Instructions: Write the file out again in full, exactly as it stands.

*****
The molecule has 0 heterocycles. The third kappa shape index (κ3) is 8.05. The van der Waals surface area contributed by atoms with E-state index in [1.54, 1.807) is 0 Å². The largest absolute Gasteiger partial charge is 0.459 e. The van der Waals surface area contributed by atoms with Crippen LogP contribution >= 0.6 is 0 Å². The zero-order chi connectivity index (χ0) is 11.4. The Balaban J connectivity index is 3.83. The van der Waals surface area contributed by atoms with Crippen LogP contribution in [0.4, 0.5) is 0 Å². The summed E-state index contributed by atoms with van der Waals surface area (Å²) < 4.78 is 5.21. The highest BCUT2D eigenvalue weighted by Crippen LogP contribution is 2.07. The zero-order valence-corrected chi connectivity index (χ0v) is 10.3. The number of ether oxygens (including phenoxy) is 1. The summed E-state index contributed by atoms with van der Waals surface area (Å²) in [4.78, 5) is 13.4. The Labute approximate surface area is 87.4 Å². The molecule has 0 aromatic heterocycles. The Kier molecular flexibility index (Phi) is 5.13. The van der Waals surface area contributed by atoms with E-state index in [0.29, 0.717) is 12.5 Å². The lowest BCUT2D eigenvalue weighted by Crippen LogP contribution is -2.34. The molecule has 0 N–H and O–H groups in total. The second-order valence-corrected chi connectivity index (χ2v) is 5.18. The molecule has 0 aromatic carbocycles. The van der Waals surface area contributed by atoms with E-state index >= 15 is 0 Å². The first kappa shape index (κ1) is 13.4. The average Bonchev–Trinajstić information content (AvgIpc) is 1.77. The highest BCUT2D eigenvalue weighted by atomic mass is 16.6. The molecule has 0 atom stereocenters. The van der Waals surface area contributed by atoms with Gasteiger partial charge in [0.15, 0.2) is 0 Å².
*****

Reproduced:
The molecule has 0 heterocycles. The third kappa shape index (κ3) is 8.05. The van der Waals surface area contributed by atoms with E-state index in [1.54, 1.807) is 0 Å². The largest absolute Gasteiger partial charge is 0.459 e. The van der Waals surface area contributed by atoms with Crippen LogP contribution >= 0.6 is 0 Å². The zero-order chi connectivity index (χ0) is 11.4. The Balaban J connectivity index is 3.83. The van der Waals surface area contributed by atoms with Crippen LogP contribution in [0.4, 0.5) is 0 Å². The summed E-state index contributed by atoms with van der Waals surface area (Å²) < 4.78 is 5.21. The highest BCUT2D eigenvalue weighted by Crippen LogP contribution is 2.07. The zero-order valence-corrected chi connectivity index (χ0v) is 10.3. The number of ether oxygens (including phenoxy) is 1. The summed E-state index contributed by atoms with van der Waals surface area (Å²) in [4.78, 5) is 13.4. The Labute approximate surface area is 87.4 Å². The molecule has 0 aromatic heterocycles. The Kier molecular flexibility index (Phi) is 5.13. The van der Waals surface area contributed by atoms with E-state index in [0.29, 0.717) is 12.5 Å². The lowest BCUT2D eigenvalue weighted by Crippen LogP contribution is -2.34. The molecule has 0 N–H and O–H groups in total. The second-order valence-corrected chi connectivity index (χ2v) is 5.18. The molecule has 0 aromatic carbocycles. The van der Waals surface area contributed by atoms with E-state index >= 15 is 0 Å². The first kappa shape index (κ1) is 13.4. The average Bonchev–Trinajstić information content (AvgIpc) is 1.77. The highest BCUT2D eigenvalue weighted by atomic mass is 16.6. The molecule has 0 atom stereocenters. The van der Waals surface area contributed by atoms with Gasteiger partial charge in [0.15, 0.2) is 0 Å².